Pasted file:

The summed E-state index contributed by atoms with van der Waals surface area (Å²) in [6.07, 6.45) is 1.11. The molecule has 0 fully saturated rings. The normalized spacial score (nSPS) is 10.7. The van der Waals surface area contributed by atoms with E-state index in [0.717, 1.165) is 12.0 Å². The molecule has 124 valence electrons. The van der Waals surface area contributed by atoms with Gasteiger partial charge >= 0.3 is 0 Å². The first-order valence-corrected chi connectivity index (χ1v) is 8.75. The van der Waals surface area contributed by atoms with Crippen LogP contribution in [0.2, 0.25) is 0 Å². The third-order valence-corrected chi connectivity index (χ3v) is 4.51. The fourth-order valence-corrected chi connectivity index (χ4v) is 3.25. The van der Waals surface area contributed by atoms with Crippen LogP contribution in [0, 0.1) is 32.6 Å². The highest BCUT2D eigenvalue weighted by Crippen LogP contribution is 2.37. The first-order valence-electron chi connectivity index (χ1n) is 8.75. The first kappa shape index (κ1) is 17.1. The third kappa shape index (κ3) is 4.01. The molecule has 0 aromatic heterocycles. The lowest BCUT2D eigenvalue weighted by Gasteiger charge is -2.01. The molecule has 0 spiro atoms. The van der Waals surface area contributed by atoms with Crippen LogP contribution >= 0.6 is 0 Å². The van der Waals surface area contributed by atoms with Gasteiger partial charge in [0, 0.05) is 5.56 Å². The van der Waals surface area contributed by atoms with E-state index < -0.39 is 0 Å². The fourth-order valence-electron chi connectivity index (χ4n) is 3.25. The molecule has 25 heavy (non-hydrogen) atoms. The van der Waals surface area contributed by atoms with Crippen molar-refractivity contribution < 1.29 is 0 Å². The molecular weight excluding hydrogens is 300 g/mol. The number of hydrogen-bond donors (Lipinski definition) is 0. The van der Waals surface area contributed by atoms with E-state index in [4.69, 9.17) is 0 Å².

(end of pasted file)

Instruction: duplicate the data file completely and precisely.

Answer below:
The summed E-state index contributed by atoms with van der Waals surface area (Å²) in [6.07, 6.45) is 1.11. The molecule has 0 fully saturated rings. The normalized spacial score (nSPS) is 10.7. The van der Waals surface area contributed by atoms with E-state index in [0.717, 1.165) is 12.0 Å². The molecule has 124 valence electrons. The van der Waals surface area contributed by atoms with Gasteiger partial charge >= 0.3 is 0 Å². The first-order valence-corrected chi connectivity index (χ1v) is 8.75. The van der Waals surface area contributed by atoms with Crippen LogP contribution in [0.2, 0.25) is 0 Å². The third-order valence-corrected chi connectivity index (χ3v) is 4.51. The fourth-order valence-corrected chi connectivity index (χ4v) is 3.25. The van der Waals surface area contributed by atoms with Crippen LogP contribution in [0, 0.1) is 32.6 Å². The highest BCUT2D eigenvalue weighted by Crippen LogP contribution is 2.37. The first-order valence-electron chi connectivity index (χ1n) is 8.75. The first kappa shape index (κ1) is 17.1. The third kappa shape index (κ3) is 4.01. The molecule has 0 aromatic heterocycles. The lowest BCUT2D eigenvalue weighted by Gasteiger charge is -2.01. The molecule has 0 spiro atoms. The van der Waals surface area contributed by atoms with Crippen LogP contribution >= 0.6 is 0 Å². The van der Waals surface area contributed by atoms with Gasteiger partial charge in [0, 0.05) is 5.56 Å². The van der Waals surface area contributed by atoms with E-state index < -0.39 is 0 Å². The fourth-order valence-electron chi connectivity index (χ4n) is 3.25. The molecule has 25 heavy (non-hydrogen) atoms. The van der Waals surface area contributed by atoms with Crippen molar-refractivity contribution < 1.29 is 0 Å². The molecular weight excluding hydrogens is 300 g/mol. The number of hydrogen-bond donors (Lipinski definition) is 0. The van der Waals surface area contributed by atoms with E-state index in [4.69, 9.17) is 0 Å².